All posts by Tom

Hera Mission

What happens when we impact an asteroid, other than the obvious crater and debris, can we actually change its trajectory? The Hera mission is designed to find out by impacting “Didymoon” as the video explains. Didymoon is part of the Didymos system.

By the way if the name Didymos is familiar, you may be thinking of of the didymo we see here on Earth.

ESA’s Lunar Agenda

The approach ESA is taking is sound, it will be interesting to see what they come up with.

ESA: This image of the Moon was taken by ESA astronaut Alexander Gerst from the International Space Station during his Horizons mission. But he’s not the only one to be eyeing the Moon these days.

From 3 to 5 July, ESA is hosting a workshop on lunar exploration at its technical heart in the Netherlands. Building on ESA’s commitment to sustainable exploration, the workshop brings space experts and industry together to talk lunar resources and how to use them to return humanity to the Moon and farther afield.

For humans to live and work on the Moon and beyond, we need oxygen and water for life support as well as fuel and materials to build habitats and equipment. Launching these bulky consumables would cost the kind of money and energy that makes human exploration of the Solar System unsustainable.

Instead, ESA is looking into the capabilities that would allow humans to harness lunar resources for humanity’s sustainable return to the Moon. The approach is known as In-Situ Resource Utilisation. Put simply, it means extracting and processing resources on site to make useful products and services.

Last year, service providers with like-minded ideas were invited to take place in a one-year study exploring what a collaborative and commercially viable mission to the Moon would look like.

During this week’s workshop ESA is continuing this discussion with experts, industry officials, and potential new partners by exploring the technological readiness, commercial viability, legal status, and international context for lunar resource use.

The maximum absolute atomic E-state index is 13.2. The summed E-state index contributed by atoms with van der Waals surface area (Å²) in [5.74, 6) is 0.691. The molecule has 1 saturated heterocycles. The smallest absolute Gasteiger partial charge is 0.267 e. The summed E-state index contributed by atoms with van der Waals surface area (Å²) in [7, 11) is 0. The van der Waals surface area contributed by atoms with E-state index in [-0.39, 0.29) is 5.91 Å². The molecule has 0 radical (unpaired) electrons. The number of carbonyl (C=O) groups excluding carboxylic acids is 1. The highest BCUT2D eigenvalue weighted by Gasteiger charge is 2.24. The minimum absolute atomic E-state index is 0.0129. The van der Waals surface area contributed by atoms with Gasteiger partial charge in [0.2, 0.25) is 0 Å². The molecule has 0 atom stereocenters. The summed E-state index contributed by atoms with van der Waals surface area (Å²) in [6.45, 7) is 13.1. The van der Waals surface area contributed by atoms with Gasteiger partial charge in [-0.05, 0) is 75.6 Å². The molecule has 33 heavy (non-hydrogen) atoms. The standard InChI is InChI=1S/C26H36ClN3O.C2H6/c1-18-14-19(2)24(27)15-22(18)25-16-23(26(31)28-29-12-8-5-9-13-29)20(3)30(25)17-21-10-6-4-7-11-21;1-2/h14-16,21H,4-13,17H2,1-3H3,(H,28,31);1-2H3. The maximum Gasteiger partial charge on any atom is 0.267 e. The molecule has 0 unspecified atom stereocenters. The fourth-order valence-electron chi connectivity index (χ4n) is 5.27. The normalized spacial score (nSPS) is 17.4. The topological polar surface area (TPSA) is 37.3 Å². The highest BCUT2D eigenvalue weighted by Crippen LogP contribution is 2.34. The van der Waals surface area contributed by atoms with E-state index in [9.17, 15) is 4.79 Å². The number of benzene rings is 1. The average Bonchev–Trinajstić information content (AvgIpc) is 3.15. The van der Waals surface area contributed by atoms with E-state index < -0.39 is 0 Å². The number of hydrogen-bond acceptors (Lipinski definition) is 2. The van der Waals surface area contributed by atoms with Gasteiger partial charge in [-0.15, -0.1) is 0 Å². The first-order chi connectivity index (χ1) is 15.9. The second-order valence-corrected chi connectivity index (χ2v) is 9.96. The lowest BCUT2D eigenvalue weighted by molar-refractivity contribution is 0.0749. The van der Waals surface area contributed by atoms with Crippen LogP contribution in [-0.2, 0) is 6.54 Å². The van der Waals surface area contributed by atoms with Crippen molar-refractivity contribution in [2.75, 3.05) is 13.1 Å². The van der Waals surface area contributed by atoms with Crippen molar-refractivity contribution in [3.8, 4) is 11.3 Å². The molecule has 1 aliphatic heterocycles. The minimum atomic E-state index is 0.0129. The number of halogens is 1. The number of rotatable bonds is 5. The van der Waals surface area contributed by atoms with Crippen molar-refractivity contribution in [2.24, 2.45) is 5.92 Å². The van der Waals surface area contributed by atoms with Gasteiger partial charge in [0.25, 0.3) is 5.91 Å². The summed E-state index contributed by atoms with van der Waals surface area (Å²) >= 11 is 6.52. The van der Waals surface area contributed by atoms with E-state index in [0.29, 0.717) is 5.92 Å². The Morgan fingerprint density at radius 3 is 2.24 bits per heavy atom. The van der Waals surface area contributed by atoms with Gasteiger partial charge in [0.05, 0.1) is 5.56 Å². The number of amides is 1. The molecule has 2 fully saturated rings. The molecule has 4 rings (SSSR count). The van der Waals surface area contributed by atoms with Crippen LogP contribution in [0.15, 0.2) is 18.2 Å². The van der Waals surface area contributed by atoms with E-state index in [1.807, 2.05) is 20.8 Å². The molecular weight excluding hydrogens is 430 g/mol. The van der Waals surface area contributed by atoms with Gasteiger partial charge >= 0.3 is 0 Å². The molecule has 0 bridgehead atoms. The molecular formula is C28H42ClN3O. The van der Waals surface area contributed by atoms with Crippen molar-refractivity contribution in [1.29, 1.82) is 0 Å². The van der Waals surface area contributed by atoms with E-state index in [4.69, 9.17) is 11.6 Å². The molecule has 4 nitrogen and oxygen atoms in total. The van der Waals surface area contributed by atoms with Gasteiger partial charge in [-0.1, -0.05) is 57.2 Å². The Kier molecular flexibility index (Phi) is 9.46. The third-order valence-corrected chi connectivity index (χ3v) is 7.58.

In the meantime, the humans closest to our rocky satellite – astronauts on the International Space Station – are testing technologies such as remotely operating robots to take us a step closer to our next outpost in space.

Image: ESA / NASA


In North America the fireworks are the main event. Canada Day and the American Fourth of July; let me tell you now is a fun time to be there! hint: Canada, well Montreal (Quebec) has the BEST pizza, IMHO.

The firework display are not the only fireworks going on. The celestial fireworks are on a stupendous scale.

NASA – Like a July 4 fireworks display, a young, glittering collection of stars resembles an aerial burst. The cluster is surrounded by clouds of interstellar gas and dust – the raw material for new star formation. The nebula, located 20,000 light-years away in the constellation Carina, contains a central cluster of huge, hot stars, called NGC 3603.

Appearing colorful and serene, this environment is anything but. Ultraviolet radiation and violent stellar winds have blown out an enormous cavity in the gas and dust enveloping the cluster. Most of the stars in the cluster were born around the same time but differ in size, mass, temperature and color. The course of a star’s life is determined by its mass, so a cluster of a given age will contain stars in various stages of their lives, giving an opportunity for detailed analyses of stellar life cycles. NGC 3603 also contains some of the most massive stars known. These huge stars live fast and die young, burning through their hydrogen fuel quickly and ultimately ending their lives in supernova explosions.